Assault and exploitation

Sadly one quarter of females and one in seven males report sexual assault by age of eighteen.

Risk reduction

This is especially relevant to older adolescents and teens, many of whom do not know about STI risk or preventing pregnancy

Relationship issues

Whether dating, breaking up, or feeling pressured to add physical sexuality to the relationship, youth must explore many new interpersonal situations.

Bottom line? Youth face sexual health issues they often aren’t prepared for. These issues can, in fact they will, surface in your organization. They are a normal part of healthy development, and You Can Help!

And if you don’t help, and these issues are not addressed, then what’s the worst that can happen you might ask?

If harassment is allowed to continue, young people will not be safe. Boys and girls, whether victim or perpetrator, will learn that harassment must be okay.

This is true of other harassment too. Overweight kids catch a lot of this as well. And body image is definitely part of sexual health! What will you do? If a supportive adult with accurate information is not available, then sexual development will continue to be scary and young people clueless. Body changes, periods, wet dreams, pregnancy, misconceptions abound and adulthood looms large. Schools, church, parents? Research shows they often are not doing the job. What will you do?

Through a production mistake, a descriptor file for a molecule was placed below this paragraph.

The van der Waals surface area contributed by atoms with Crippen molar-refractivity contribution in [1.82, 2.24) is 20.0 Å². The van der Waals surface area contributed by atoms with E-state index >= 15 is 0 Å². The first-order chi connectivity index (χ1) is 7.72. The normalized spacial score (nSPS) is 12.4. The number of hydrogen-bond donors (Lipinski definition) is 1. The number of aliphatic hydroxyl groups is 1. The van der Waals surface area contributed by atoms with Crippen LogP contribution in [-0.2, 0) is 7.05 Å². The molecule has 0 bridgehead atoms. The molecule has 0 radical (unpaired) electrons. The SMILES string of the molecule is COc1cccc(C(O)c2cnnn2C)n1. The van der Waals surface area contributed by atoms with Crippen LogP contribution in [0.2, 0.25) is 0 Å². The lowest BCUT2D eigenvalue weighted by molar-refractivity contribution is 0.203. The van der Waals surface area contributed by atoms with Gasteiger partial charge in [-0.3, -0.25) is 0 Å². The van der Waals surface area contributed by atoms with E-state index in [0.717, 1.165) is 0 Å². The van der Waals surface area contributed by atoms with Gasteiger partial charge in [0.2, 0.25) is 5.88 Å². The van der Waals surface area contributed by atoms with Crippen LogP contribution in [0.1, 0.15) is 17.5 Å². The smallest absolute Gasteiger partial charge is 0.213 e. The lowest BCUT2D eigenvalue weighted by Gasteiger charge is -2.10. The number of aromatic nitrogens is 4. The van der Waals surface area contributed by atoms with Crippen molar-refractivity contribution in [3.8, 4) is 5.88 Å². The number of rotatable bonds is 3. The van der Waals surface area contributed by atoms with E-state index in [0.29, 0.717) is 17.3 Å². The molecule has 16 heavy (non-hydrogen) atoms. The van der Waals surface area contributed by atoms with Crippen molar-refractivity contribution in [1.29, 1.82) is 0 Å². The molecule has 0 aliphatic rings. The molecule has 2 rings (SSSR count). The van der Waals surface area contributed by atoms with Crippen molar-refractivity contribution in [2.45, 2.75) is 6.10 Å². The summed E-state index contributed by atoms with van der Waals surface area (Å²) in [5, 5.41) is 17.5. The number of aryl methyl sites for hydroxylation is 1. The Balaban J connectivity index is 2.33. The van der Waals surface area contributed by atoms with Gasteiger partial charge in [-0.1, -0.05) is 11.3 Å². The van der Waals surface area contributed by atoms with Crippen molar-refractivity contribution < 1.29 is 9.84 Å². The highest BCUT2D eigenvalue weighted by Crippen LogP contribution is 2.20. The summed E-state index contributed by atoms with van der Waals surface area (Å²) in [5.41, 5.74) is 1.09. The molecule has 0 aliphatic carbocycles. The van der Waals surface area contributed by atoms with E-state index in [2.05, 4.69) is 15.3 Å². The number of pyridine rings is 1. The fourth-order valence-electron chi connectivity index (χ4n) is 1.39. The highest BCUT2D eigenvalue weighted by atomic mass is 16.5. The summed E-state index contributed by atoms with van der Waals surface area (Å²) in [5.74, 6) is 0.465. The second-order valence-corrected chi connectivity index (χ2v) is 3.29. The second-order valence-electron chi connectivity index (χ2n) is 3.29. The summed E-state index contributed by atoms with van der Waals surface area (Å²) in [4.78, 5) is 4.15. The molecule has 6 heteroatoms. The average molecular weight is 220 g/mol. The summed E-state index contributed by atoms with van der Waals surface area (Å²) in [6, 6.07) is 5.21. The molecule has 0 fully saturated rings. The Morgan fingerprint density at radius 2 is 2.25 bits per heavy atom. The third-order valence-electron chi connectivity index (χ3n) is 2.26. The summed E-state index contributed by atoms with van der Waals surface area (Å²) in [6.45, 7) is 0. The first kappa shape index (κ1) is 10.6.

Not addressing name-calling. They are just kids being kids, right, and words can’t kill. But words CAN kill. And kids have killed themselves in response to this kind of abuse. When we don’t address the language young people use around us, we are saying the language is ok. What will you do?

Assault and exploitation surely don’t occur in the lives of young people at your organization, right? Must be someone else’s backyard, not mine. But really, it can’t always be someone else’s backyard, which means it may very well often be the kids in our program who are assaulted, or committing the assault.

Too often the violence that youth experience, sexual or otherwise, is hidden and occurs in the context of a private, sometimes close relationship. Victims may not even fully understand that they are being violated and perpetrators may not perceive what they are doing as assault or exploitation.